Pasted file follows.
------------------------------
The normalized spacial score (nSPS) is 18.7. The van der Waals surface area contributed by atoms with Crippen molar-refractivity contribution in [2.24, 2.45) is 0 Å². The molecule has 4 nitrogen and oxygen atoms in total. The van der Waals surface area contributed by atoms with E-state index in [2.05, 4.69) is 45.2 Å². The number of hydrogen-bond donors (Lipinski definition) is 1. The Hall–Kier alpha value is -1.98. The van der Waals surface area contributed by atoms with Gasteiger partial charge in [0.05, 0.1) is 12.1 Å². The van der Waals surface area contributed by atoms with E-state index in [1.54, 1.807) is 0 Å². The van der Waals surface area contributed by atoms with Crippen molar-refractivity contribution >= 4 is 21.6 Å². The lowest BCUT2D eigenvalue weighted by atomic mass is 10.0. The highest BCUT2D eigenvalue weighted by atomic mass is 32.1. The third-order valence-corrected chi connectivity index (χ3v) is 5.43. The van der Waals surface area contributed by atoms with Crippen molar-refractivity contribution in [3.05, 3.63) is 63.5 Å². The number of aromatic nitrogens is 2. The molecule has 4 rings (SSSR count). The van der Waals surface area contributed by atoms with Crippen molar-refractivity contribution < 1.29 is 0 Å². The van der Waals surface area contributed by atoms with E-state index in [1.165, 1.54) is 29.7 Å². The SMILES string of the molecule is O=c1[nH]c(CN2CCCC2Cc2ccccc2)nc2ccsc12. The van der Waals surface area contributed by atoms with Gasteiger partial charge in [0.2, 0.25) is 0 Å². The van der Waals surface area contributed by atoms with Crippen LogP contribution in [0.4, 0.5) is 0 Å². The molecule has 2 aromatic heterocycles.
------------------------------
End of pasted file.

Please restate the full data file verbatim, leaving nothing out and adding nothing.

The normalized spacial score (nSPS) is 18.7. The van der Waals surface area contributed by atoms with Crippen molar-refractivity contribution in [2.24, 2.45) is 0 Å². The molecule has 4 nitrogen and oxygen atoms in total. The van der Waals surface area contributed by atoms with E-state index in [2.05, 4.69) is 45.2 Å². The number of hydrogen-bond donors (Lipinski definition) is 1. The Hall–Kier alpha value is -1.98. The van der Waals surface area contributed by atoms with Gasteiger partial charge in [0.05, 0.1) is 12.1 Å². The van der Waals surface area contributed by atoms with E-state index in [1.54, 1.807) is 0 Å². The van der Waals surface area contributed by atoms with Crippen molar-refractivity contribution >= 4 is 21.6 Å². The lowest BCUT2D eigenvalue weighted by atomic mass is 10.0. The highest BCUT2D eigenvalue weighted by atomic mass is 32.1. The third-order valence-corrected chi connectivity index (χ3v) is 5.43. The van der Waals surface area contributed by atoms with Crippen molar-refractivity contribution in [3.05, 3.63) is 63.5 Å². The number of aromatic nitrogens is 2. The molecule has 4 rings (SSSR count). The van der Waals surface area contributed by atoms with Crippen molar-refractivity contribution < 1.29 is 0 Å². The van der Waals surface area contributed by atoms with E-state index in [1.165, 1.54) is 29.7 Å². The SMILES string of the molecule is O=c1[nH]c(CN2CCCC2Cc2ccccc2)nc2ccsc12. The van der Waals surface area contributed by atoms with Gasteiger partial charge in [0.2, 0.25) is 0 Å². The van der Waals surface area contributed by atoms with Crippen LogP contribution in [0.4, 0.5) is 0 Å². The molecule has 2 aromatic heterocycles.